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Parodius (Saturn) artwork

Parodius (Saturn) review

"After the "thing" (Gradius III) was released in arcades, the main line of Gradius games went into hibernation for most of the 1990s; it was only at the tail end of the decade where two, big titles were released, Gradius Gaiden and Gradius IV. That still left a huge chunk of the 90s untouched, meaning gamers had to go elsewhere to get their Gradius fix with similar titles. The Parodius series answered the call, filling the void with a total of four shoot-em-up titles..."

After the "thing" (Gradius III) was released in arcades, the main line of Gradius games went into hibernation for most of the 1990s; it was only at the tail end of the decade where two, big titles were released, Gradius Gaiden and Gradius IV. That still left a huge chunk of the 90s untouched, meaning gamers had to go elsewhere to get their Gradius fix with similar titles. The Parodius series answered the call, filling the void with a total of four shoot-em-up titles... and one strategy-game, oddly. As the name implies, this offshoot franchise is a parody version of Gradius, grabbing its core play mechanics, like the power-up selection bar, as well as a power-up element from the TwinBee series (shoot bells to change the ability before acquisition), while tossing players into a looney world that spoofs various subjects. This could be Gradius itself, different shooting titles, American culture, Japanese culture and folklore, among other stuff you wouldn't expect.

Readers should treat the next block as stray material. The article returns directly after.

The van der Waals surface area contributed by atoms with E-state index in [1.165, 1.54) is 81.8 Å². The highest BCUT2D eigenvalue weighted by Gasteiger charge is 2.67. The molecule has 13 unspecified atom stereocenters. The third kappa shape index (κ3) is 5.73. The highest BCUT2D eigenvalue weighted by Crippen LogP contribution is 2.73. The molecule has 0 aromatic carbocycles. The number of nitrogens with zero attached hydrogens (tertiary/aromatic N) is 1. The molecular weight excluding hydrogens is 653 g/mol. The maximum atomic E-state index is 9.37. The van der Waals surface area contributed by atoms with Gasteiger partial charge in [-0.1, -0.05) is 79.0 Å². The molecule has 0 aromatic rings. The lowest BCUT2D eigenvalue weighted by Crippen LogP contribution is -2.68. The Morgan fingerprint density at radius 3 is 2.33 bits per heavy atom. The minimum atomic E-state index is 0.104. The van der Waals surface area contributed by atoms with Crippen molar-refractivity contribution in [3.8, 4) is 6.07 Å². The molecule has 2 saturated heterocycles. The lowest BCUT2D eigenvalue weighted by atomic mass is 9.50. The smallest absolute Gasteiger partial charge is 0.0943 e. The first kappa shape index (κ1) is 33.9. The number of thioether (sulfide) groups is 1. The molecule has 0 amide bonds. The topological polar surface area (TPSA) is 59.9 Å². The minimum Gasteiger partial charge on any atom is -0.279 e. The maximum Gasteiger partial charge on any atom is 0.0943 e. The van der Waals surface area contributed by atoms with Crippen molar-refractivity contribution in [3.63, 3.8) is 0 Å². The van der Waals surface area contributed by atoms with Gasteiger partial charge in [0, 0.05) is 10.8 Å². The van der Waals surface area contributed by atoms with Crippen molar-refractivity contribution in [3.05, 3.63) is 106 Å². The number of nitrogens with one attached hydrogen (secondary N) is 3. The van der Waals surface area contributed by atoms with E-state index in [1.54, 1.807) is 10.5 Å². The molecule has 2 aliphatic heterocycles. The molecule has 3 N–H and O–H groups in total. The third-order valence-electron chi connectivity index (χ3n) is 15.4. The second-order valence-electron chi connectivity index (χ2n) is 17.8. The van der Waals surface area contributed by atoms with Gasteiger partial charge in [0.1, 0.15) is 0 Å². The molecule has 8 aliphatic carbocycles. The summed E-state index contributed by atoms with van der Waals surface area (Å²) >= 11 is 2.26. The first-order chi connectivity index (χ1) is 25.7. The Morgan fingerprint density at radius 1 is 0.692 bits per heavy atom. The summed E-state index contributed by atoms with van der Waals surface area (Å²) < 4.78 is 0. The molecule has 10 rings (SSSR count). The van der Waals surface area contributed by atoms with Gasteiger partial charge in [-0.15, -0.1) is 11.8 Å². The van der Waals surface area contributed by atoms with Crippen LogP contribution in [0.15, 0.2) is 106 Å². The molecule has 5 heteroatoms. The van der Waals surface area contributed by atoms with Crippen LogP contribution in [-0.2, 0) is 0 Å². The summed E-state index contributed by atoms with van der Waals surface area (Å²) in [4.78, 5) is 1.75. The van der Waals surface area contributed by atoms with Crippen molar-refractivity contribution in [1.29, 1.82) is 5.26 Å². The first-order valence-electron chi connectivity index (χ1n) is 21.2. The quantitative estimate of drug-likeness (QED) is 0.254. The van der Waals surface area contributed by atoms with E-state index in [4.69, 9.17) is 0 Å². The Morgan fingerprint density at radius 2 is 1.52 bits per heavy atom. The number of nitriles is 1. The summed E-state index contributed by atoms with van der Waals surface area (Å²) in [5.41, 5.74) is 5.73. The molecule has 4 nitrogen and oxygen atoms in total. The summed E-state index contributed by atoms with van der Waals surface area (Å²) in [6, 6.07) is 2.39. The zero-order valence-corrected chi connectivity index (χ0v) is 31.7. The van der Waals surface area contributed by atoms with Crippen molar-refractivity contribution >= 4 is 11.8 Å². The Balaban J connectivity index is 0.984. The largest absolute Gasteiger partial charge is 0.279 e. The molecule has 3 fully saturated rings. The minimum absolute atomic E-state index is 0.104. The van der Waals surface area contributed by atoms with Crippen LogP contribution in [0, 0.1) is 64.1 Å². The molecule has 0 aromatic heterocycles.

The second and third games, Parodius Da! and Gokujou Parodius, both featured on Gokujou Parodius Da! Deluxe Pack, do a pretty bang up job at demonstrating the zaniness of the series. You'll constantly be thrown into situations that make zero sense, but that's okay, it's what this series does best. One minute, you start out in space, collecting power-up capsules from enemy formations of moai heads in odd masks, and the next, you're somehow in a giant, crane game cabinet, dodging a group of cranes picking up and dropping kettles, cats, and penguins. The boss? A huge panda ballerina. Obviously.